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Youngest Science, The

4.12 of 5 stars 4.12  ·  rating details  ·  279 ratings  ·  25 reviews
A doctor's fascinating view of what medicine was, and what it has become. Thomas first learned about medicine by watching his father practice in an era when doctors comforted rather than healed. Looking back upon his experiences as a medical student, young doctor, and senior researcher, Thomas notes that medicine is now rich in possibility and promise.
Mass Market Paperback, 272 pages
Published October 1st 1991 by Bantam (first published 1983)
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Un médico, por lo visto bastante renombrado, narra en esta obra su manera de ver la medicina, y cómo ha cambiado su práctica a lo largo de su carrera profesional (el estilo se parece al de Interacciones de Sheldon Glashow). Los capítulos son independientes y están ordenados más o menos cronológicamente. El estilo no es de los que me atraen. Es, valga la cacofonía, una prosa sosa. No me ha apasionado. Además no es nada actual, con lo que la mayoría de los "problemas abiertos" que plantea están ba ...more
The evolution of medicine from art to science

Although he refers to himself as a watcher, Lewis Thomas was very much a participant in the major event where medicine went from being personal and in some ways useless to a science where cures were routine. He starts the book with a description of the role of a physician before the Second World War. His father was a physician who had an office in their home, although most of his work was making house calls and hospital rounds. In those days, before s
All three Thomas books are apologies for meaning to be found in creation. Sadly, the author falls short of tying that back to God. Nevertheless, he comes so close, and his explanation is beautiful.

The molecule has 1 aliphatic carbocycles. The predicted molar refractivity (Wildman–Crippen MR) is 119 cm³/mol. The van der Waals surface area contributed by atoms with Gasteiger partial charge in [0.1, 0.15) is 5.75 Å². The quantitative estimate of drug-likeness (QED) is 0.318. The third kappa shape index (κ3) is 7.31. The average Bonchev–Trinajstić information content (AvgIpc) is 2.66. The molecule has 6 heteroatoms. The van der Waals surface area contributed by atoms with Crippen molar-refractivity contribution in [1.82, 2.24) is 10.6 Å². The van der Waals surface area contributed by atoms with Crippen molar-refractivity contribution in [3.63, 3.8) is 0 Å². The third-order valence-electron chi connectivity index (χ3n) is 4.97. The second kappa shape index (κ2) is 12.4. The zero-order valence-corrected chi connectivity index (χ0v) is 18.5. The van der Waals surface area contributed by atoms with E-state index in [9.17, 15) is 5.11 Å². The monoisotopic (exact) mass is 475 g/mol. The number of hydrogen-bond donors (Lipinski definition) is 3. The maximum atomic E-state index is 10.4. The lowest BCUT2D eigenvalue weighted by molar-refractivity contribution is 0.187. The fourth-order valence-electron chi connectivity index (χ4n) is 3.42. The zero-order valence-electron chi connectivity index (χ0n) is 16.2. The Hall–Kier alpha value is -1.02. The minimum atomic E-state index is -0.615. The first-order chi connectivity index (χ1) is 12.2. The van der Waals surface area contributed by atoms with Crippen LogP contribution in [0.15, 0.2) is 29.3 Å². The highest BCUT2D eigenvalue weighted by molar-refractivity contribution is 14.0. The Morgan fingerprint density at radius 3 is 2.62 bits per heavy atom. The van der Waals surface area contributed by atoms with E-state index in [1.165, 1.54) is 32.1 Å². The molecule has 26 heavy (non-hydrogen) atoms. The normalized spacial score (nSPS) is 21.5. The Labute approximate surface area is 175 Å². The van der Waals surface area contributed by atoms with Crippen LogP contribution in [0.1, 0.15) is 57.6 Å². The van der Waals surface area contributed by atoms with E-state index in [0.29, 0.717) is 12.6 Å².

Mike Harper
I read this book for a course in the history of 20th century medicine. It was fascinating insofar as it explained what the practice of medicine was like at the start of the century. It is an easy read, well written and without excessive technical language.
Gabrielle Sebaratnam
This review has been hidden because it contains spoilers. To view it, click here.
Roberta Weiner
This is why I love being in a book group - to get an assignment like this, a book I would never come across. It's a collection of essays that give you insight into the earlier years of modern medicine. The most timeless is simply called Illness, in which he makes the point that you can become a better doctor after experiencing illness yourself.
Lewis Thomas gives a personal history of his life in medicine. His father was a turn-of-the-century doctor, and his own career started in the thirties so he can cover most of the amazing changes in 20th century medicine.

The early going was fascinating as he described the very different world of medicine at the start of the century, but as the years go on the reminisces become much more personal, about who was working in this lab and which person he met at the public health board. His good sense
Elizabeth Eslami
This is, I believe, my fourth or fifth experience reading Lewis Thomas, and he never ceases to delight. Somehow he manages to be a crackerjack scientist and doctor, a clever, gently funny writer, and insanely avuncular simultaneously. Every patient - past, present, or future - should read his thoughtful essay here on Illness. And for those of you of a more literary bent who forswear books with scientific jargon, let me entice you with this tidbit: None other than Joyce Carol Oates first convince ...more
Nov 02, 2010 Spencer rated it 3 of 5 stars  ·  review of another edition
Recommends it for: Marc Stryker